"There is nothing certain in the Army"Letter from 18th New York Cavalryman Stationed at Matagorda Island, Texas, with Hand-Drawn Map, 1864. Sergeant Philip G. Altland Autograph Letter Signed (four pages, 7.75" x 10", "Head Qrts. Passcovallo, Texas, Madagorda Island", May 10, 1864), along with the original transmittal envelope. The toned letter bears minor foxing.
On the top half of page three, the young soldier drew a detailed map of "Madagorda [sic] Island." In his drawing, he identifies St. Charles Bay and the "Main Land of Texas" to the north of the island, which he lists as part of "Rebel Possessions." To the east and west he labels "Madagorda [sic] Bay" and St. Charles Island. He determines the island, bound on the south by the Gulf of Mexico, to be "45 miles long". On the island, Altland identifies the bayous and locations of animal herds (sheep, cattle, goats, and deer). He also identifies the locations of "Our Cavalry", "Mounted Infantry", "Texan Scouts", "Head Quarters", the "Steamboat Landing", a "Light House", "Fort Esperanza", and more. "This Island is very well fortified," Altland writes in the body of the letter. "There is a strong fort at the landing called fort Esperanza. There are some twelve or fifteen heavy guns mounted . . . several gun-boats are here all the time." He also notes that he is "perfectly satisfied" to remain on the island because "it is a very healthy place and not much danger of any fighting."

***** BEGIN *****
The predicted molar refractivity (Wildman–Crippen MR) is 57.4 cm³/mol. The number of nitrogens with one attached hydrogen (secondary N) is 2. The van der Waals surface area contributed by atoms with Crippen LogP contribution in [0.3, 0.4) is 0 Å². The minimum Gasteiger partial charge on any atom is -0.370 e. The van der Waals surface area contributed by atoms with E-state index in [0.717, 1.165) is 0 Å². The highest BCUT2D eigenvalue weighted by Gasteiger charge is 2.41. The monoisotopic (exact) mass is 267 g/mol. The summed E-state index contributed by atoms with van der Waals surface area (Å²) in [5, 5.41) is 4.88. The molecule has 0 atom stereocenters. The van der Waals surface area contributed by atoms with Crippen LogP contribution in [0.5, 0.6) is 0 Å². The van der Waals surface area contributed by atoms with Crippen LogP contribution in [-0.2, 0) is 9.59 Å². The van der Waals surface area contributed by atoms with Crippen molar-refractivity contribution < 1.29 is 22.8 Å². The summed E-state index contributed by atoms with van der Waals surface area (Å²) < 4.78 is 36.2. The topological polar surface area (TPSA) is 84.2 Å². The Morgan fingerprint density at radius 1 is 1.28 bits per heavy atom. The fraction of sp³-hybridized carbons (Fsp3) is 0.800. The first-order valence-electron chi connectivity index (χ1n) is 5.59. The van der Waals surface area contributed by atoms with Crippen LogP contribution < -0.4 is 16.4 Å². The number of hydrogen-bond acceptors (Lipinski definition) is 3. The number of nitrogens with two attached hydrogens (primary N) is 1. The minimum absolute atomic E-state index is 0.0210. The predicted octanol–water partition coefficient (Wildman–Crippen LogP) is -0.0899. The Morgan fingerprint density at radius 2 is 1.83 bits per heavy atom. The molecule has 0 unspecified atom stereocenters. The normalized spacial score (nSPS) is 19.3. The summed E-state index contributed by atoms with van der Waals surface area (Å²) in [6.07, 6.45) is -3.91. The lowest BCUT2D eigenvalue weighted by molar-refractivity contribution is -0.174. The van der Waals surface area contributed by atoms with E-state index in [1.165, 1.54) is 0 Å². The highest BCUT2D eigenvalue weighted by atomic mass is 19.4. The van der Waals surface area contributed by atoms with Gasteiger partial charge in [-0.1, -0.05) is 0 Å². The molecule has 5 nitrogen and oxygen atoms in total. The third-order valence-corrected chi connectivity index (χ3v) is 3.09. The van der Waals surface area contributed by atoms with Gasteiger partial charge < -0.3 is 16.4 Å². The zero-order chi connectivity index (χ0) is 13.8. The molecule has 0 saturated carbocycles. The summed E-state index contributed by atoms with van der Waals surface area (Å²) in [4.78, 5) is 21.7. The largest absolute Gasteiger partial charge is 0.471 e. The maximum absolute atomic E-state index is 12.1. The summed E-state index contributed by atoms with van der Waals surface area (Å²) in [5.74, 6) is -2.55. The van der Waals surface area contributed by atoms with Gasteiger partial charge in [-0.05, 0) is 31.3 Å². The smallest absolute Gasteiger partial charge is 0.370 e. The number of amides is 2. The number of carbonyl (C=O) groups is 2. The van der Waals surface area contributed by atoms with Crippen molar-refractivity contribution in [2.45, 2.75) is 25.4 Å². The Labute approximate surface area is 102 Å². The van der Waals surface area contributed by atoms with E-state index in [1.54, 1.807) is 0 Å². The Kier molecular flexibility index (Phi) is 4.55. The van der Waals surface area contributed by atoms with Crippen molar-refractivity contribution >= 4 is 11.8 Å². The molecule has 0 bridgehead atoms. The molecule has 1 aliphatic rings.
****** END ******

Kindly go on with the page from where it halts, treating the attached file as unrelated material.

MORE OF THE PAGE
Even though the island was relatively safe, the Union soldiers felt isolated ("we have had no mail since we are on this Island which is nearly two months"). Altland, seeking recent political news, asks his father, "Who will be the candidates for President? Do you think Old Abe will be reelected if he is a Candidate? I would rather see someone else for my part for their [sic] could not be more corruption in the Army officials no How. And I should like to see our administration changed." In the letter's postscript, the soldier further asks, "Please let me know wheather [sic] Gen. Grant is doing any thing in the Army of the Potomac."
Sergeant Philip Altland enlisted as a twenty-four-year-old in August 1863 at New York City. He was a member of Company F, which, along with Company A of the 18th New York Cavalry, had been detached from the regiment to hold Matagorda Island. The young soldier explains to his father in Pennsylvania that the rest of the regiment was involved in the Red River Campaign "in Western Louisana [sic], and I heard three Companies were pretty badly used up." Altland himself died of disease in Marshall, Texas, one year and two months after writing this letter.
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